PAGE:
Europe stocks skidded and the euro fell to a 21-month low on worries about Greece’s possible exit from the eurozone, which threatened to deepen the region’s debt crisis and hurt an already fragile global recovery.
Nervous investors piled into low-risk US and German government debt, sending their yields lower. The US dollar also was favored as a safe haven by investors.
Each eurozone country will have to prepare a contingency plan for the possibility of Greece’s leaving the bloc, three eurozone sources said, citing an agreement reached by officials.
A scramble for low-risk investments enabled Germany to pay no interest on 5 billion euros in new two-year debt amid the absence of new measures to tackle the region’s debt crisis from a European leaders’ summit in Brussels.
“The markets are on edge and sensitive to every possible out-of-control scenario coming out of Europe,” said Peter Boockvar, equity strategist at Miller Tabak & Co in New York.
Europe’s leaders were expected to discuss boosting growth at a dinner meeting on Wednesday, as well as the idea of a joint euro-zone bond. French President Francois Hollande supports the bond plan, but German Chancellor Angela Merkel opposes it.
“Most are expecting no concrete solution out of the meeting, just a few ideas discussed on how to boost growth with no real commitment to carry them out, while Angela Merkel is almost certain to reject any proposal by Francois Hollande in relation to euro bonds,” said Craig Erlam, market analyst at Alpari.
Perception of a stalemate between the leader of the eurozone’s most powerful member and heads of other bloc countries unleashed selling of their common currency and shares worldwide.
The MSCI world equity index was 1.9 per cent lower at 297.72 after touching its lowest level in about five months. It is on track for its biggest one-day drop since early March.
After falls of more than 1 per cent on Wall St, stocks pared losses sharply into the close, with both the Nasdaq and the S&P 500 turning positive in a late-day reversal. The turnaround was led by shares of materials companies in the S&P500, while Apple boosted technology shares.
The Dow Jones industrial average was down 11.65 points, or 0.09 per cent, at 12,491.16. But the S&P 500 Index was up 2.05 points, or 0.16 per cent, to 1318.68. The Nasdaq Composite Index added 15.46 points, or 0.54 per cent, to 2854.54.
The tech sector was a drag on US shares, led by personal computer maker Dell, which reported disappointing second-quarter earnings late on Tuesday. Dell dropped 18.1 per cent to $US12.36.
Social networking company Facebook Inc remains a market focus since its stock started trading on Friday. The stock has been hammered as regulators said they would conduct inquiries into its initial public offering.
Facebook stock snapped a two-day losing streak. It rose 2.8 per cent to $US31.93, which is still below its $US38 IPO price.
The FTSE Eurofirst index of top European shares finished 2.18 per cent lower at 971.99 after touching a fresh year low at 970.98.
In Tokyo, the Nikkei index closed down 2 per cent at 8,556.60.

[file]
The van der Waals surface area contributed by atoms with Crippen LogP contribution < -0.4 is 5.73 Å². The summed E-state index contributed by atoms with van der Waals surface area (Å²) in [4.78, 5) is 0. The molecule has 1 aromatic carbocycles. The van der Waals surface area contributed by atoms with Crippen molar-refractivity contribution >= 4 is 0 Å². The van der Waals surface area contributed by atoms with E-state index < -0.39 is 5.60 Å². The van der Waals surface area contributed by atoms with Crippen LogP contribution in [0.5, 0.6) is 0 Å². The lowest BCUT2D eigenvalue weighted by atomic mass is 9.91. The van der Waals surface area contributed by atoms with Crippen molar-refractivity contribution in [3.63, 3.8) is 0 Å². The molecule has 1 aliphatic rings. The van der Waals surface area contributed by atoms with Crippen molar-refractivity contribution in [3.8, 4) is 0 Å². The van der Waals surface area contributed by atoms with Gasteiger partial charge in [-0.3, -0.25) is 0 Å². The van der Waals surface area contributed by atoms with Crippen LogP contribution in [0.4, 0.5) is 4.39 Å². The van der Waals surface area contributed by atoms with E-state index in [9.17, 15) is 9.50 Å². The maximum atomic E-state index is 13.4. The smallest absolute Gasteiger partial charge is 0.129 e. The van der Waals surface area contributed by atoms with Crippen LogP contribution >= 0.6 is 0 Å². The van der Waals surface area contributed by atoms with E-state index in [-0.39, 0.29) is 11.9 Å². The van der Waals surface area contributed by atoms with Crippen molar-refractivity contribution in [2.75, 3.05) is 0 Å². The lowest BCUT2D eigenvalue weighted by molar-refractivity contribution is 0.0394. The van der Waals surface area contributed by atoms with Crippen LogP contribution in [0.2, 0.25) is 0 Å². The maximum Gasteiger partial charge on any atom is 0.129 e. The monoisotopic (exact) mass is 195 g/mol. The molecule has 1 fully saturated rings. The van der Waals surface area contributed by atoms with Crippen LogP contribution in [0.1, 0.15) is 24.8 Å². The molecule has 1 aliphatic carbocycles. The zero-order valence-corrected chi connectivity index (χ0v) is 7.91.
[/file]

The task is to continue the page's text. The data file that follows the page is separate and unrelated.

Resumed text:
The euro fell 1 per cent to 1.25550 on the EBS trading platform after touching $US1.25453, its lowest level since July 2010.
“The euro is mostly selling off because of the dysfunctional process. We don’t know what’s going to happen and we don’t know what the European leaders want – there is no leadership,” said Axel Merk, portfolio manager of the $US650 million Merk Hard Currency Fund in Palo Alto, California.
Contagion fears from the fiscal woes in Europe, with encouraging data on new US home sales, strengthened the dollar against most major currencies. The dollar index rose 0.76 per cent to 82.114 after touching 82.221, its highest since September 2010.
eurozone finance officials prepared contingency plans for a possible Greek euro exit on Monday afternoon, according to eurozone sources, during an hour-long teleconference of the Eurogroup Working Group. A document seen by Reuters detailed the potential costs to individual member states of a Greek exit and said that if it came about, an “amiable divorce” should be sought.
“It’s very frightening to hear about this kind of talk, even if it makes sense as a contingency, because the lack of a clear path there continues to be very problematic for banks,” said James Dunigan, chief investment officer of PNC Wealth Management in Philadelphia.
The strong German Schatz auction lifted June Bund futures to a fresh contract high at 144.28, up more than 1 point on the day. Benchmark US Treasury yields slipped to 1.72 per cent, within striking distance of the lowest level in at least 60 years.
The United States, like Germany, enjoyed a further drop in borrowing costs when it sold $US35 billion of new five-year notes at a yield of 0.748 per cent, the lowest ever at an auction of this maturity.
Signs of a potential deal between Iran and the U.N.’s International Atomic Energy Agency to unblock investigations of suspected work on nuclear weapons in the oil-producing country sent Brent crude below $US107 a barrel.
July Brent traded down $US2.99 at $US105.42, flirting with its lowest level in five months. US oil futures declined $US1.99 to $US89.86 a barrel, which is its lowest level since Nov. 1.
Spot gold fell for a third straight session but halved its earlier loss. Bullion prices were last down 1 per cent at $US1,550.70 an ounce, $US23 above the lowest level so far this year, set a week ago.